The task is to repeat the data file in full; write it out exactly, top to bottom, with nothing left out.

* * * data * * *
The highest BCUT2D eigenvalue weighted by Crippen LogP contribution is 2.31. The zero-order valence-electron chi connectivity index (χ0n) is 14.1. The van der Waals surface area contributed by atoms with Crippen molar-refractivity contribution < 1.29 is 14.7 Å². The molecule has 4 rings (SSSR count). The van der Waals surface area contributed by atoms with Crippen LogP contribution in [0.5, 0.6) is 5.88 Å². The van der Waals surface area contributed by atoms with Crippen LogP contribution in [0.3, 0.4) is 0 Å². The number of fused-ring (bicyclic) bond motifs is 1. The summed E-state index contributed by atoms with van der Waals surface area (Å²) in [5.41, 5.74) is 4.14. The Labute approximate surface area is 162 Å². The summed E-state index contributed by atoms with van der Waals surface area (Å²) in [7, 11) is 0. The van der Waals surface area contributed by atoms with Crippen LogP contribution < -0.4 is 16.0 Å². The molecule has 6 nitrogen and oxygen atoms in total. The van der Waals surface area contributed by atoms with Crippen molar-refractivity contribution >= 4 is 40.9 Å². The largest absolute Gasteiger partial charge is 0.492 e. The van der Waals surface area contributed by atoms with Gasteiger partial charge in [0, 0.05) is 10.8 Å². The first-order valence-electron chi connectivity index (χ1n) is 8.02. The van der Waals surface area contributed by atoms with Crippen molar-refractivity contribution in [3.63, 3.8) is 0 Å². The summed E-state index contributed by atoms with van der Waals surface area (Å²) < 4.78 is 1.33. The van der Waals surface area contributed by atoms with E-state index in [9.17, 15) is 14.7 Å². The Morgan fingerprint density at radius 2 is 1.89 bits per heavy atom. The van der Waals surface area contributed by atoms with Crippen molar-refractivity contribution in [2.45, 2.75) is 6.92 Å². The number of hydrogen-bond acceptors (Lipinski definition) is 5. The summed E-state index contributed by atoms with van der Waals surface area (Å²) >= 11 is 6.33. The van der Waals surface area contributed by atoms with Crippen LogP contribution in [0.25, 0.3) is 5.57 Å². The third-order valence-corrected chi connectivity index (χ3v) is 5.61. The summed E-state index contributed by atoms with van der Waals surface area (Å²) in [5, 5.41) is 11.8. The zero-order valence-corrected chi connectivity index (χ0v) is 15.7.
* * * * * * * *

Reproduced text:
The highest BCUT2D eigenvalue weighted by Crippen LogP contribution is 2.31. The zero-order valence-electron chi connectivity index (χ0n) is 14.1. The van der Waals surface area contributed by atoms with Crippen molar-refractivity contribution < 1.29 is 14.7 Å². The molecule has 4 rings (SSSR count). The van der Waals surface area contributed by atoms with Crippen LogP contribution in [0.5, 0.6) is 5.88 Å². The van der Waals surface area contributed by atoms with Crippen LogP contribution in [0.3, 0.4) is 0 Å². The number of fused-ring (bicyclic) bond motifs is 1. The summed E-state index contributed by atoms with van der Waals surface area (Å²) in [5.41, 5.74) is 4.14. The Labute approximate surface area is 162 Å². The summed E-state index contributed by atoms with van der Waals surface area (Å²) in [7, 11) is 0. The van der Waals surface area contributed by atoms with Crippen LogP contribution < -0.4 is 16.0 Å². The molecule has 6 nitrogen and oxygen atoms in total. The van der Waals surface area contributed by atoms with Crippen molar-refractivity contribution >= 4 is 40.9 Å². The largest absolute Gasteiger partial charge is 0.492 e. The van der Waals surface area contributed by atoms with Gasteiger partial charge in [0, 0.05) is 10.8 Å². The first-order valence-electron chi connectivity index (χ1n) is 8.02. The van der Waals surface area contributed by atoms with Crippen molar-refractivity contribution in [3.63, 3.8) is 0 Å². The summed E-state index contributed by atoms with van der Waals surface area (Å²) < 4.78 is 1.33. The van der Waals surface area contributed by atoms with E-state index in [9.17, 15) is 14.7 Å². The Morgan fingerprint density at radius 2 is 1.89 bits per heavy atom. The van der Waals surface area contributed by atoms with Crippen molar-refractivity contribution in [2.45, 2.75) is 6.92 Å². The number of hydrogen-bond acceptors (Lipinski definition) is 5. The summed E-state index contributed by atoms with van der Waals surface area (Å²) >= 11 is 6.33. The van der Waals surface area contributed by atoms with Crippen LogP contribution in [0.25, 0.3) is 5.57 Å². The third-order valence-corrected chi connectivity index (χ3v) is 5.61. The summed E-state index contributed by atoms with van der Waals surface area (Å²) in [5, 5.41) is 11.8. The zero-order valence-corrected chi connectivity index (χ0v) is 15.7.